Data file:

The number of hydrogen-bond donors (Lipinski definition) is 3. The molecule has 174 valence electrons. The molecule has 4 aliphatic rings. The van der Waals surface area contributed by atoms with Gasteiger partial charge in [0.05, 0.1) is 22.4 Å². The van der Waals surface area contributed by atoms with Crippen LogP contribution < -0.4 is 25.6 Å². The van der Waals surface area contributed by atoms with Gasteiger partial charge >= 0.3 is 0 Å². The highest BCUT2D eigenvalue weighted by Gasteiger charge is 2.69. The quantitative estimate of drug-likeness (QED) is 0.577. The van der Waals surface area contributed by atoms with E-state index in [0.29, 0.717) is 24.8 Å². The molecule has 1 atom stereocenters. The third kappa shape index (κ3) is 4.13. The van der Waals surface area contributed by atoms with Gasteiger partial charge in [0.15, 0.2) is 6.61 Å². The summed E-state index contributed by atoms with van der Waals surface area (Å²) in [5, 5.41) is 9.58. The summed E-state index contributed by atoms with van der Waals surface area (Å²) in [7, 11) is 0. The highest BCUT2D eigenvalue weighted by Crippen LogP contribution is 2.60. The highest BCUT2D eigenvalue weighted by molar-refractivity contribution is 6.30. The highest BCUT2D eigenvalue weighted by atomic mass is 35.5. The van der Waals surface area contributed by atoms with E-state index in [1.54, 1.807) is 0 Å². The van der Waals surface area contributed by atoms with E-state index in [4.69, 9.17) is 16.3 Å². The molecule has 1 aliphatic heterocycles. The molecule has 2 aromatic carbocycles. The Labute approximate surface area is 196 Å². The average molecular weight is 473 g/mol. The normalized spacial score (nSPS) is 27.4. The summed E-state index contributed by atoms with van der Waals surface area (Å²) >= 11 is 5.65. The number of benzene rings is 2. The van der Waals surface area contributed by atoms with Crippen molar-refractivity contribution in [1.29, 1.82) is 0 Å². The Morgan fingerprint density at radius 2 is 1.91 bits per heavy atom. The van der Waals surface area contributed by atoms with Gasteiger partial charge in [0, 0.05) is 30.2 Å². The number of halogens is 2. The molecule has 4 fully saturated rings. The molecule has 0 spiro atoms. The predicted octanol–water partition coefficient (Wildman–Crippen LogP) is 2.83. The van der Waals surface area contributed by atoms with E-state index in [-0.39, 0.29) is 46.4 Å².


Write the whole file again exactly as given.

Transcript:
The number of hydrogen-bond donors (Lipinski definition) is 3. The molecule has 174 valence electrons. The molecule has 4 aliphatic rings. The van der Waals surface area contributed by atoms with Gasteiger partial charge in [0.05, 0.1) is 22.4 Å². The van der Waals surface area contributed by atoms with Crippen LogP contribution < -0.4 is 25.6 Å². The van der Waals surface area contributed by atoms with Gasteiger partial charge >= 0.3 is 0 Å². The highest BCUT2D eigenvalue weighted by Gasteiger charge is 2.69. The quantitative estimate of drug-likeness (QED) is 0.577. The van der Waals surface area contributed by atoms with E-state index in [0.29, 0.717) is 24.8 Å². The molecule has 1 atom stereocenters. The third kappa shape index (κ3) is 4.13. The van der Waals surface area contributed by atoms with Gasteiger partial charge in [0.15, 0.2) is 6.61 Å². The summed E-state index contributed by atoms with van der Waals surface area (Å²) in [5, 5.41) is 9.58. The summed E-state index contributed by atoms with van der Waals surface area (Å²) in [7, 11) is 0. The highest BCUT2D eigenvalue weighted by Crippen LogP contribution is 2.60. The highest BCUT2D eigenvalue weighted by molar-refractivity contribution is 6.30. The highest BCUT2D eigenvalue weighted by atomic mass is 35.5. The van der Waals surface area contributed by atoms with E-state index in [1.54, 1.807) is 0 Å². The van der Waals surface area contributed by atoms with E-state index in [4.69, 9.17) is 16.3 Å². The molecule has 1 aliphatic heterocycles. The molecule has 2 aromatic carbocycles. The Labute approximate surface area is 196 Å². The average molecular weight is 473 g/mol. The normalized spacial score (nSPS) is 27.4. The summed E-state index contributed by atoms with van der Waals surface area (Å²) >= 11 is 5.65. The number of benzene rings is 2. The van der Waals surface area contributed by atoms with Crippen molar-refractivity contribution in [1.29, 1.82) is 0 Å². The Morgan fingerprint density at radius 2 is 1.91 bits per heavy atom. The van der Waals surface area contributed by atoms with Gasteiger partial charge in [0, 0.05) is 30.2 Å². The number of halogens is 2. The molecule has 4 fully saturated rings. The molecule has 0 spiro atoms. The predicted octanol–water partition coefficient (Wildman–Crippen LogP) is 2.83. The van der Waals surface area contributed by atoms with E-state index in [-0.39, 0.29) is 46.4 Å².